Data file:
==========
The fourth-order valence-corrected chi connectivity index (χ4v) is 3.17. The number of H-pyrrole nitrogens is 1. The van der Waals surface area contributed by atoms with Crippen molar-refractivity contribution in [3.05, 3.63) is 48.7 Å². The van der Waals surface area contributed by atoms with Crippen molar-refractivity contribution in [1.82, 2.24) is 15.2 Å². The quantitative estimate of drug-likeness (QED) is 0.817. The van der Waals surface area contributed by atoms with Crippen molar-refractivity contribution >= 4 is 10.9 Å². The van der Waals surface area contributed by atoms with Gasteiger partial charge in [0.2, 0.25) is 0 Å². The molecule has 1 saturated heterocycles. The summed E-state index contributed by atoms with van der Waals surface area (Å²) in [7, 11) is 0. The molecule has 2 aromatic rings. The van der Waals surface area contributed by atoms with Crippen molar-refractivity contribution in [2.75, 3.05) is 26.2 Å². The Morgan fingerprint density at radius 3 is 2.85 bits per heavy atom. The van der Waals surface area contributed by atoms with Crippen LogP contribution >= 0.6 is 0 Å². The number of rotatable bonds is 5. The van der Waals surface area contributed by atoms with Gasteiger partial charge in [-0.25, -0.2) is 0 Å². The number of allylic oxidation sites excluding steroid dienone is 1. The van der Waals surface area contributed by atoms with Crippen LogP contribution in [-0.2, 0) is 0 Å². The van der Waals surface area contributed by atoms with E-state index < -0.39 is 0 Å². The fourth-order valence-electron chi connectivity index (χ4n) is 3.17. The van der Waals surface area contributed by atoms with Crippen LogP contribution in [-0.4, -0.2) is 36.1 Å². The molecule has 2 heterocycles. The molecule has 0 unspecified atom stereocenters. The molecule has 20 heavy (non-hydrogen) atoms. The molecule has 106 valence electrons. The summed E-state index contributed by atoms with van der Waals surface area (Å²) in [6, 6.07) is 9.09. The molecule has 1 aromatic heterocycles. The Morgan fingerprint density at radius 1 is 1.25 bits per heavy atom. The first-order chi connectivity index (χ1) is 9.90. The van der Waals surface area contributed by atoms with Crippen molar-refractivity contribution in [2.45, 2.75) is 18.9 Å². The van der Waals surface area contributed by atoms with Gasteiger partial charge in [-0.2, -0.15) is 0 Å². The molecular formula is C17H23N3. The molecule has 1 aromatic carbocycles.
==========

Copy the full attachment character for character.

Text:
The fourth-order valence-corrected chi connectivity index (χ4v) is 3.17. The number of H-pyrrole nitrogens is 1. The van der Waals surface area contributed by atoms with Crippen molar-refractivity contribution in [3.05, 3.63) is 48.7 Å². The van der Waals surface area contributed by atoms with Crippen molar-refractivity contribution in [1.82, 2.24) is 15.2 Å². The quantitative estimate of drug-likeness (QED) is 0.817. The van der Waals surface area contributed by atoms with Crippen molar-refractivity contribution >= 4 is 10.9 Å². The van der Waals surface area contributed by atoms with Gasteiger partial charge in [0.2, 0.25) is 0 Å². The molecule has 1 saturated heterocycles. The summed E-state index contributed by atoms with van der Waals surface area (Å²) in [7, 11) is 0. The molecule has 2 aromatic rings. The van der Waals surface area contributed by atoms with Crippen molar-refractivity contribution in [2.75, 3.05) is 26.2 Å². The Morgan fingerprint density at radius 3 is 2.85 bits per heavy atom. The van der Waals surface area contributed by atoms with Crippen LogP contribution >= 0.6 is 0 Å². The number of rotatable bonds is 5. The van der Waals surface area contributed by atoms with Gasteiger partial charge in [-0.25, -0.2) is 0 Å². The number of allylic oxidation sites excluding steroid dienone is 1. The van der Waals surface area contributed by atoms with Crippen LogP contribution in [-0.2, 0) is 0 Å². The van der Waals surface area contributed by atoms with E-state index < -0.39 is 0 Å². The fourth-order valence-electron chi connectivity index (χ4n) is 3.17. The van der Waals surface area contributed by atoms with Crippen LogP contribution in [-0.4, -0.2) is 36.1 Å². The molecule has 2 heterocycles. The molecule has 0 unspecified atom stereocenters. The molecule has 20 heavy (non-hydrogen) atoms. The molecule has 106 valence electrons. The summed E-state index contributed by atoms with van der Waals surface area (Å²) in [6, 6.07) is 9.09. The molecule has 1 aromatic heterocycles. The Morgan fingerprint density at radius 1 is 1.25 bits per heavy atom. The first-order chi connectivity index (χ1) is 9.90. The van der Waals surface area contributed by atoms with Crippen molar-refractivity contribution in [2.45, 2.75) is 18.9 Å². The van der Waals surface area contributed by atoms with Gasteiger partial charge in [-0.2, -0.15) is 0 Å². The molecular formula is C17H23N3. The molecule has 1 aromatic carbocycles.